It was a party in Mexico City Wednesday, and South Koreans were the guests of honor.
Hundreds of jubilant Mexican soccer fans rushed to the South Korean embassy in the capital following the Asian country's stoppage-time World Cup victory over reigning champions Germany, a result that saw Mexico qualify for the next stage of the tournament, despite their own 3-0 loss to Sweden.
The crowd chanted "Corea, hermano, ya eres Mexicano," which translates to "Korea, brother, you're now Mexican."
Embracing the spirit of the two countries new found kinship, South Korean Ambassador to Mexico Kim Sang-il and the consul general, Han Byoung-jin, both came out to party with the fans, with the two men accepting offers of a tequila shot, video posted on social media shows.
"They are crazy but I'm also crazy today," Han said, according to a video posted on the New York Times
Video also shows embassy officials participating in a rendition of an old Mexican folk song "Cielito lindo" alongside fans.
Most of the celebrations centered on the city's historic central district, where crowds had gathered earlier in the evening to watch the World Cup action live on large outdoor screens.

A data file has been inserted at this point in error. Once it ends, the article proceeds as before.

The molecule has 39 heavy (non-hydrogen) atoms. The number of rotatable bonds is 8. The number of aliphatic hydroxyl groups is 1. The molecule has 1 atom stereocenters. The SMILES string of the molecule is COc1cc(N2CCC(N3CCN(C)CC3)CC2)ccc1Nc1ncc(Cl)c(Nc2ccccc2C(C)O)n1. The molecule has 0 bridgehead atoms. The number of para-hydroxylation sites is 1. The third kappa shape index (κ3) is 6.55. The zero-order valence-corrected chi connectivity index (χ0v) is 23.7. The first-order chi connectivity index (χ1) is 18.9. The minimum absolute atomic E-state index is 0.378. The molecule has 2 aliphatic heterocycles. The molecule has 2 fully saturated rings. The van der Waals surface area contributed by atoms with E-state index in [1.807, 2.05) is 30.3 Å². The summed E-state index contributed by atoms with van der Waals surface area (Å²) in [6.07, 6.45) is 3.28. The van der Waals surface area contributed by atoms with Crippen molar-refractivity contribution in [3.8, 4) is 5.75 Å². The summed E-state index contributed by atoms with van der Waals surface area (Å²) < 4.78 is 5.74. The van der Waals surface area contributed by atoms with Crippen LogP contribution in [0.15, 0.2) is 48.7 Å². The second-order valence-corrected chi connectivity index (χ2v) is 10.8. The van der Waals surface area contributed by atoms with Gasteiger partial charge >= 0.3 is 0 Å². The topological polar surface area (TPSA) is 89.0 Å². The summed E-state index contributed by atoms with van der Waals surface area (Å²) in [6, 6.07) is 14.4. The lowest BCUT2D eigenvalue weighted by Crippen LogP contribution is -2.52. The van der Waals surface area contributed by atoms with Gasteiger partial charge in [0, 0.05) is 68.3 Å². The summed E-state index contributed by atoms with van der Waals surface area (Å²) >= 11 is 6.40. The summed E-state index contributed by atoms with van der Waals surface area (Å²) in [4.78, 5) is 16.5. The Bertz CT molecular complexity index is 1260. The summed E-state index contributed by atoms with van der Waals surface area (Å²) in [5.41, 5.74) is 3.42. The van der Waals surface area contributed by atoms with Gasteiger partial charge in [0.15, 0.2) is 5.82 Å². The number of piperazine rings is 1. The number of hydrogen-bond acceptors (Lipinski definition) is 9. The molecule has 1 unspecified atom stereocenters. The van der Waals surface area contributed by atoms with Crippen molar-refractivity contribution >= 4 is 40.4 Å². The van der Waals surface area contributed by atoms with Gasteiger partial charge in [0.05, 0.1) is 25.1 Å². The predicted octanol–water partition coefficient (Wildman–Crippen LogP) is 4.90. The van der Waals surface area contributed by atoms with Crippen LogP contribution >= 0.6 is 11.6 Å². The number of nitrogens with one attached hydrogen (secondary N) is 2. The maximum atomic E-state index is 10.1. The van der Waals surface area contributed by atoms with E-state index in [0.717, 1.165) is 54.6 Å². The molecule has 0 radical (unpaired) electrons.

The mood had been decidedly somber for most of the evening, with fans convinced their team's thumping loss to Sweden signaled an end to the country's World Cup dream.
Mexico has participated in 16 World Cups, but has not advanced beyond the Round of 16 since 1986.
Then came two improbable late goals by the South Korean duo of Kim Young-gwon and Son Heung-min, knocking Germany out and securing Mexico's qualification.
Cue scenes of delirium among the crowds gathered.
Photos and videos posted online show fans embracing random South Korean tourists, hoisting them onto their shoulders and throwing them into the air during wild celebrations.
Elsewhere in the capital, shops and bars were reported to be offering discounts and free drinks to South Korean patrons, while jubilant crowds sang, danced and formed an impromptu conga-line.
CNN en Español's Álvaro Valderrama contributed reporting